by Amy Myszko
If you’ve noticed the recent collagen craze, you may be wondering if it’s all it’s cracked up to be. Well, the research is pretty convincing, even if the price tag can be cringe-inducing. Collagen is a protein found in bones, muscles and connective tissues such as tendons and skin. You can get it from supplements (as in smoothie powders) or from collagen-rich foods. The human body also makes its own collagen, and some foods may increase or stimulate collagen production. Lastly, collagen is found in a number of topical skin treatments. Skin health starts from inside, and promoting collagen is showing great potential benefits for maintaining a healthy, glowing complexion.
What Foods Contain Collagen?
Dietary collagen is often derived from animal sources such as eggshells and bones (think bone broth). You can make your own bone broth by preparing a traditional chicken stock from a whole chicken, or by using marrow-rich beef bones. You can find powdered collagen and bone broth protein powders that mix well with fruit and your milk of choice, for a nourishing snack or meal replacement. For the less squeamish, organ meats are an excellent source of natural collagen. Love your pressure cooker? One-pot meals that include the bone/connective tissue (think skin-on, bone-in chicken thighs or lamb shanks) are also good ways to add collagen to your diet.
What About Vegan Collagen?
Since plants don’t really have connective tissue similar to ours, it is challenging to believe that a vegan substance could contain collagen. Some people claim, however, that the fibrous substances found in Chinese tremella mushrooms may mimic collagen in the body. And many plant-based foods can certainly enhance collagen synthesis in the body by providing important cofactors such as vitamin C, vitamin K and a whole host of antioxidants and minerals.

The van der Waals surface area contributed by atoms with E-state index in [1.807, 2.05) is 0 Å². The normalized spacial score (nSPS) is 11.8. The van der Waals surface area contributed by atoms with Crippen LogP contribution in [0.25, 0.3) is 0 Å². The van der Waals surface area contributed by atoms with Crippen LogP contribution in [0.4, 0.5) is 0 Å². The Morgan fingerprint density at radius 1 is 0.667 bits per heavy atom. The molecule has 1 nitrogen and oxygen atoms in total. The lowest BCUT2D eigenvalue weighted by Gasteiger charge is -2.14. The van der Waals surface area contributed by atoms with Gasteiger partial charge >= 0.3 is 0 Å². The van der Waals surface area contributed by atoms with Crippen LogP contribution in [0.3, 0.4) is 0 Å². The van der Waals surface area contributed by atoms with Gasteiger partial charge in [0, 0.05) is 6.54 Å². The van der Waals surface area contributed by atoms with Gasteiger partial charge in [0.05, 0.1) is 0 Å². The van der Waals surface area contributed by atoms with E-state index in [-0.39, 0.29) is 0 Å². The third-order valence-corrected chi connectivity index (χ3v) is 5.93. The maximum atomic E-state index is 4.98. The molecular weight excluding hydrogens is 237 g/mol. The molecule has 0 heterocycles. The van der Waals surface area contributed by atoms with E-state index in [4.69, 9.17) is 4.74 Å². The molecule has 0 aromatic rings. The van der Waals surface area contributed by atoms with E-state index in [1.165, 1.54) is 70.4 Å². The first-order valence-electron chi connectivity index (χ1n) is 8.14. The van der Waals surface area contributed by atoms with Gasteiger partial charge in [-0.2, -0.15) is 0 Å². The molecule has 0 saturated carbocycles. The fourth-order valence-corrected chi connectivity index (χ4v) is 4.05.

How Does Eating Collagen Help My Skin?
The collagen in foods and supplements has been shown in research to increase skin hydration, elasticity and collagen density in the skin. Recent animal trials demonstrated improvements both in quantity and quality of collagen in the skin, with a reduction in the skin aging process, through dietary intake of bovine collagen. A double-blind, placebo-controlled study from 2018 demonstrated that ingesting collagen peptides not only improved hydration and elasticity but also effectively reduced wrinkles.
Effects of Topical Collagen Application
While research shows that ingesting collagen can tremendously benefit the skin, applying it directly, through the use of cosmeceuticals, can also improve the skin. The researchers noted that topically applied collagen peptides acted deeply and effectively against wrinkles, reducing wrinkle depth and length measurably, while also promoting overall hydration and elasticity.
Natural Synergy: Collagen, Vitamin C and Antioxidants
Nourishing the skin inside and out means feeding it collagen as well as the co-factors that are involved in collagen synthesis, such as vitamin C. Interestingly, the skin seems to benefit greatly both from ingesting these powerful skin foods and from topical applications. A recent study showed an even greater benefit from collagen when combined with vitamin C, various minerals, L-carnitine and glucosamine. Food sources are much more likely to provide some of these co-factors than synthesized supplements, which highlights the importance of eating nourishing foods for the skin, period.
How Much Collagen Should I Take?
An effective dose is considered to be between 15 and 30 mg per day, although no upper limit has been determined for the safe consumption of collagen. If you’re taking a supplement, you can control your dose. If you choose to get your collagen solely through diet, the exact amount you consume will remain a mystery. Take collagen every day for at least 30 days to start seeing results in your hair, nails and skin. Adding collagen to your diet can bring long-term benefits that grow more noticeable the longer you maintain healthy levels of collagen. What are you waiting for?
Amy Myszko is a Certified Clinical Herbalist, Certified Lactation Counselor and Licensed Lactation Care Provider and has been practicing herbalism and nutrition since 2007. She recently graduated with a master’s degree in Lactation and is pursuing a career as a Holistic Lactation Therapist.